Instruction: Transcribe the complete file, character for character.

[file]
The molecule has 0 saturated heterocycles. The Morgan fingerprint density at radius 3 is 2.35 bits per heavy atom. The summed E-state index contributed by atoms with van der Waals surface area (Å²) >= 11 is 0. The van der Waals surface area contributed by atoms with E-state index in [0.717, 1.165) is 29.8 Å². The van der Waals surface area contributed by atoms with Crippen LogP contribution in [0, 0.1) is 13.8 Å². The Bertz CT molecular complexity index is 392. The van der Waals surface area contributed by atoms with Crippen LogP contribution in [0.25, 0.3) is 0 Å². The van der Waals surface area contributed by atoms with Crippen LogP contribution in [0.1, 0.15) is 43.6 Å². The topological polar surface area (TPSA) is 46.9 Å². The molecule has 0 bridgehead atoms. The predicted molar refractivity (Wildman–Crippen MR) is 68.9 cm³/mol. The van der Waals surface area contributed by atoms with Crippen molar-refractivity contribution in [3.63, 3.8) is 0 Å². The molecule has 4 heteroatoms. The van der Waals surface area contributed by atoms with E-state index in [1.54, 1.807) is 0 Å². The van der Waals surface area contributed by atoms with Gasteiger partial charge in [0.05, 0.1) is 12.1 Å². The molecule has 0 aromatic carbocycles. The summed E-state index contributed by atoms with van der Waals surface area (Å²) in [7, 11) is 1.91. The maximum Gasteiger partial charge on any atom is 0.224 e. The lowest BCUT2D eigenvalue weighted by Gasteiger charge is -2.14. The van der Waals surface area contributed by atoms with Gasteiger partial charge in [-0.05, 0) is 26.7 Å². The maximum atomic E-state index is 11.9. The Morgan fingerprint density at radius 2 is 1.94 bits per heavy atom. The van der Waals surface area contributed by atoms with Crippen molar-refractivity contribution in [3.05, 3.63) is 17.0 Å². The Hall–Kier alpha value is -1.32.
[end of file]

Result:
The molecule has 0 saturated heterocycles. The Morgan fingerprint density at radius 3 is 2.35 bits per heavy atom. The summed E-state index contributed by atoms with van der Waals surface area (Å²) >= 11 is 0. The van der Waals surface area contributed by atoms with E-state index in [0.717, 1.165) is 29.8 Å². The van der Waals surface area contributed by atoms with Crippen LogP contribution in [0, 0.1) is 13.8 Å². The Bertz CT molecular complexity index is 392. The van der Waals surface area contributed by atoms with Crippen LogP contribution in [0.25, 0.3) is 0 Å². The van der Waals surface area contributed by atoms with Crippen LogP contribution in [0.1, 0.15) is 43.6 Å². The topological polar surface area (TPSA) is 46.9 Å². The molecule has 0 bridgehead atoms. The predicted molar refractivity (Wildman–Crippen MR) is 68.9 cm³/mol. The van der Waals surface area contributed by atoms with Crippen molar-refractivity contribution in [3.63, 3.8) is 0 Å². The molecule has 4 heteroatoms. The van der Waals surface area contributed by atoms with E-state index in [1.54, 1.807) is 0 Å². The van der Waals surface area contributed by atoms with Gasteiger partial charge in [0.05, 0.1) is 12.1 Å². The molecule has 0 aromatic carbocycles. The summed E-state index contributed by atoms with van der Waals surface area (Å²) in [7, 11) is 1.91. The maximum Gasteiger partial charge on any atom is 0.224 e. The lowest BCUT2D eigenvalue weighted by Gasteiger charge is -2.14. The van der Waals surface area contributed by atoms with Gasteiger partial charge in [-0.05, 0) is 26.7 Å². The maximum atomic E-state index is 11.9. The Morgan fingerprint density at radius 2 is 1.94 bits per heavy atom. The van der Waals surface area contributed by atoms with Crippen molar-refractivity contribution in [3.05, 3.63) is 17.0 Å². The Hall–Kier alpha value is -1.32.